Sometimes, you read a book and it fills you with this weird evangelical zeal,
At first, I worried that my obsession with The Fault in Our Stars (hiding in my bedroom all weekend reading it on my iPad, ugly-crying through the climax, and ordering it in hardcover - with expedited shipping - so my kids could read it as soon as was humanly possible) was like a middle-aged woman at a Justin Bieber concert, bedecked in a sequined t-shirt and jeggings, eyeliner melting as she swoons.
In other words, was it kind of sad that, at 45 years old, I so connected with a novel written for teenagers?
The book is sheer genius, often referenced by thinkers I respect. Today, for instance, my friend, the brilliant Ellen Painter Dollar writes about disability and access and the notion of "bodily betrayals," and connects to the novel.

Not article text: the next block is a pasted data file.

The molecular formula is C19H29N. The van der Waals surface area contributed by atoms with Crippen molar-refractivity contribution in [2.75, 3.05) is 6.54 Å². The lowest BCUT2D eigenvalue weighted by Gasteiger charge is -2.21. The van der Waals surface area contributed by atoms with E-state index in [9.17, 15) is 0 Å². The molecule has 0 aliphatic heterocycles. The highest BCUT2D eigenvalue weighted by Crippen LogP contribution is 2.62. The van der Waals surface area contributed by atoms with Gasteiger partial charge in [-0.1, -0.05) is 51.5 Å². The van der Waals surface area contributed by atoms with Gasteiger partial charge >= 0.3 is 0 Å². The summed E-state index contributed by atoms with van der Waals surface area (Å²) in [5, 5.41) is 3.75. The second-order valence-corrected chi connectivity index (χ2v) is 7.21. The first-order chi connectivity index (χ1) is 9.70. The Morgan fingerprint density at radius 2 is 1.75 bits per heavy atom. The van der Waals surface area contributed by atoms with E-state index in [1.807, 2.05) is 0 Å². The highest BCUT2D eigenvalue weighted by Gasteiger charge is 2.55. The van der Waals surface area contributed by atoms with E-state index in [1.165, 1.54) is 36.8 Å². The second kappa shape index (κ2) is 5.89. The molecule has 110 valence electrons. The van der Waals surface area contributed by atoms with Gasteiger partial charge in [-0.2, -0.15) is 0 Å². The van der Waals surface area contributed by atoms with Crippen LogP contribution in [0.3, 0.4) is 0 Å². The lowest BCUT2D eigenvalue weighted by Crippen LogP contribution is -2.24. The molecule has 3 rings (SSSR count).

"Betrayal. It’s a word that comes up often when we’re talking about bodies that become sick or impaired. We can feel betrayed by a body whose aches and pains and limits keep us from doing all we need or would like to do. Years ago, I preached a sermon at my little coffee-house church in Washington, DC, about feeling betrayed by my crooked, fragile body. Afterward, a friend said she couldn’t accept the idea of bodily betrayal because body, mind, and spirit are so linked. She was a muscle-bound runner who gave birth to her babies at home. Of course she didn’t understand this idea. Her body had never betrayed her. It had always done exactly what she wanted it to."
Read the rest her post on Convergent's blog here.